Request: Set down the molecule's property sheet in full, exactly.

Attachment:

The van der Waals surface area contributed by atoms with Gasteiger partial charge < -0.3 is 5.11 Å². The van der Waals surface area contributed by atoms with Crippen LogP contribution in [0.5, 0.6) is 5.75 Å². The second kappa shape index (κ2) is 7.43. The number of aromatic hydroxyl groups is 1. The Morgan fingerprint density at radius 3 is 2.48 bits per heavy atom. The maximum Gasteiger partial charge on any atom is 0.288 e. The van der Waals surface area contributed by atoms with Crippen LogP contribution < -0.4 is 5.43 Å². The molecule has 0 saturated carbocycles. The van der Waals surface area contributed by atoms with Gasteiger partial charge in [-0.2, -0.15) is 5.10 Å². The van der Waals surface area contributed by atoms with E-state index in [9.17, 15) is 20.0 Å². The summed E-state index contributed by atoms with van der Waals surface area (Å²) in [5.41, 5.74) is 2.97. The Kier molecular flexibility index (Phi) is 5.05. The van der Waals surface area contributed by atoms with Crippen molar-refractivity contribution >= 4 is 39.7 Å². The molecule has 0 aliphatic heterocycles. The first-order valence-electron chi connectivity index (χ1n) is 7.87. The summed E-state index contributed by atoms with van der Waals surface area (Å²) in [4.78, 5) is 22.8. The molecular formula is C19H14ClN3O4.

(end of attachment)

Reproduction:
The van der Waals surface area contributed by atoms with Gasteiger partial charge < -0.3 is 5.11 Å². The van der Waals surface area contributed by atoms with Crippen LogP contribution in [0.5, 0.6) is 5.75 Å². The second kappa shape index (κ2) is 7.43. The number of aromatic hydroxyl groups is 1. The Morgan fingerprint density at radius 3 is 2.48 bits per heavy atom. The maximum Gasteiger partial charge on any atom is 0.288 e. The van der Waals surface area contributed by atoms with Crippen LogP contribution < -0.4 is 5.43 Å². The molecule has 0 saturated carbocycles. The van der Waals surface area contributed by atoms with Gasteiger partial charge in [-0.2, -0.15) is 5.10 Å². The van der Waals surface area contributed by atoms with E-state index in [9.17, 15) is 20.0 Å². The summed E-state index contributed by atoms with van der Waals surface area (Å²) in [5.41, 5.74) is 2.97. The Kier molecular flexibility index (Phi) is 5.05. The van der Waals surface area contributed by atoms with Crippen molar-refractivity contribution >= 4 is 39.7 Å². The molecule has 0 aliphatic heterocycles. The first-order valence-electron chi connectivity index (χ1n) is 7.87. The summed E-state index contributed by atoms with van der Waals surface area (Å²) in [4.78, 5) is 22.8. The molecular formula is C19H14ClN3O4.